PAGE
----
The commercial real estate industry is abuzz as bids were submitted for the hometown of Amazon’s HQ2, a 50,000-employee, $5 billion second headquarters. With more than 50 cities in the U.S. and Canada vying for the company’s attention, competition is fierce, with some cities getting creative to make their case.
According to this Bisnow article, Tucson, Arizona, sent Amazon a 21-foot cactus to remind the company of the city’s growth and resiliency while Stonecrest, Georgia, offered to change its name to Amazon.
Where’s the Best Real Estate and Tech Talent?
While the right commercial real estate is important, Amazon is looking for a city that will attract young talent, a city with good connectivity, and a city that will offer tax incentives. Along with those requirements, the company will potentially bring 50,000 people, along with their spouses and children, to the city, raising the need for housing, schools and retail—and hoping the city can keep up. Here’s a recap of some of the pitches:
Atlanta is pitching several sites including real estate along the Atlanta Beltline, GID’s High Street site in the Central Perimeter, the Gulch in downtown Atlanta, Integral Development’s Assembly Project, the former GM plant in Doraville and the redevelopment of Fort McPherson.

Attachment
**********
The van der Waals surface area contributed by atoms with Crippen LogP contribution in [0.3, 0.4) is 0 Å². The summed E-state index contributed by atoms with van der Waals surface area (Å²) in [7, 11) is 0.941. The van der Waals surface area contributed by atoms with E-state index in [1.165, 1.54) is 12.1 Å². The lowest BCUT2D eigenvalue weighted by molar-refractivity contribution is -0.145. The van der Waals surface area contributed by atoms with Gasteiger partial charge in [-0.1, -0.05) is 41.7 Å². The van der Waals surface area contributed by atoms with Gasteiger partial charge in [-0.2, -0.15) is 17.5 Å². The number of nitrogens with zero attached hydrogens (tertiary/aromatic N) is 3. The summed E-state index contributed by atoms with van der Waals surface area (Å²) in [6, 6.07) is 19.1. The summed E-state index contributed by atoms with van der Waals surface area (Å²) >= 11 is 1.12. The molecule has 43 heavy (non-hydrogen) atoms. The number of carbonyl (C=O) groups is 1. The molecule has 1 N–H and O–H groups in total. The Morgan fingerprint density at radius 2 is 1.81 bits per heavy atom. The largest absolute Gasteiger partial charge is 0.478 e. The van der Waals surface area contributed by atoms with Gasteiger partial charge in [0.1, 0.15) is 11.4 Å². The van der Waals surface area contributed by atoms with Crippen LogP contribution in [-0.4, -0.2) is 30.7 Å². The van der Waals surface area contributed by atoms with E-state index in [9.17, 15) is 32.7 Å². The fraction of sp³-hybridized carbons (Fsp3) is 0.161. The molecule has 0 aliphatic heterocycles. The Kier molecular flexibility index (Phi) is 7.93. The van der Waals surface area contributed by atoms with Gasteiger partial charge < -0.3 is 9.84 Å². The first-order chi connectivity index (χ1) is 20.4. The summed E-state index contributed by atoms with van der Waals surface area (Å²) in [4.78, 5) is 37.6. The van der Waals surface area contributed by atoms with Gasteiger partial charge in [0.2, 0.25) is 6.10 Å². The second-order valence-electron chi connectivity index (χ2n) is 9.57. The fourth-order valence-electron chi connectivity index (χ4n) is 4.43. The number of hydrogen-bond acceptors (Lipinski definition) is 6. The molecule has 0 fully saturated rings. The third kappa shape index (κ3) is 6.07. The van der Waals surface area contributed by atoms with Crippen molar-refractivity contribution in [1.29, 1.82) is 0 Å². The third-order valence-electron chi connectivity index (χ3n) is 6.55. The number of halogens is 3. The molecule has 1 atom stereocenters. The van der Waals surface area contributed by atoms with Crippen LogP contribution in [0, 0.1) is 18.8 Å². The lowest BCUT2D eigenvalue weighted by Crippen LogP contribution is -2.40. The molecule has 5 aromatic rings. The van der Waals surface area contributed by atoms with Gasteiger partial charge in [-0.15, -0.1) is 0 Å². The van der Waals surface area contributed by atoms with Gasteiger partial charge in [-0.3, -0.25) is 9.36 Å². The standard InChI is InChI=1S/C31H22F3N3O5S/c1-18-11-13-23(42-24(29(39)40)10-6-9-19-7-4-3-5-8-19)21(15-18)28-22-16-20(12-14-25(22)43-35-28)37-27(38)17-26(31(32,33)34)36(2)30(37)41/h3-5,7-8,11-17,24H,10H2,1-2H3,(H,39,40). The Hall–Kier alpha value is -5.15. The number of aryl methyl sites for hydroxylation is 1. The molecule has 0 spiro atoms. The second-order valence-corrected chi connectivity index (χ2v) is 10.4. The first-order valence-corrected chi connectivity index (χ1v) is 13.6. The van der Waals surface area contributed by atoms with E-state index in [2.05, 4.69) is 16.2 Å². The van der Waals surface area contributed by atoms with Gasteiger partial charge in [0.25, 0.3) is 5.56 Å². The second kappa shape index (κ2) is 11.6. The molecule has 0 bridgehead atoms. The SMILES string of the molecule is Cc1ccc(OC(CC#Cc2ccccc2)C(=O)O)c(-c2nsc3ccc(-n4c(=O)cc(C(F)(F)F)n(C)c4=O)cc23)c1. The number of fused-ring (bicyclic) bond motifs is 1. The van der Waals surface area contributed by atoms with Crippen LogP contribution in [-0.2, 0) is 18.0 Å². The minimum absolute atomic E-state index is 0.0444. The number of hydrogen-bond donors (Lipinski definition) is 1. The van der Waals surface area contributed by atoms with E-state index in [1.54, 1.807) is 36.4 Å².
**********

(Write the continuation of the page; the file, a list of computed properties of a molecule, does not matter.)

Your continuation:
Baltimore feels that its Port Covington, home to UnderArmor’s headquarters on Sagamore Development’s property, is a good choice for Amazon, especially as it may see a transit stop in the near future. And, several Bay Area cities have teamed up to put in a bid for the 5,000-acre Concord Naval Weapons Station, which is within 45 minutes of an airport, has two nearby BART stations and convenient highway access. Also:
- Boston has proposed its Seaport neighborhood as the Amazon HQ2 site and has committed to building a $100 million cable-operated gondola system to shuttle Amazon employees to work.
- Brooklyn real estate developers are highlighting their neighborhood’s tech talent and proposing Industry City, a massive complex of former industrial buildings, for the project, which will eventually need to be 8 million square feet.
Could Chicago land Amazon?
In the Midwest, Chicago’s Old Main Post Office is currently the largest redevelopment in the U.S. at 2.8 million square feet and offers 250,000 square foot floor plates just steps from the Loop. Here’s more on that Amazon proposal.
And, if the U.S. sites are not the answer, Amazon can always go a little north. Teaming up with its Canadian neighbor, Windsor, Ontario could mean an international headquarters in Detroit.
Which city the internet retail giant will choose will remain a mystery for a while longer, but the promise of such a major real estate development has brought out each city’s competitive side over the past several months.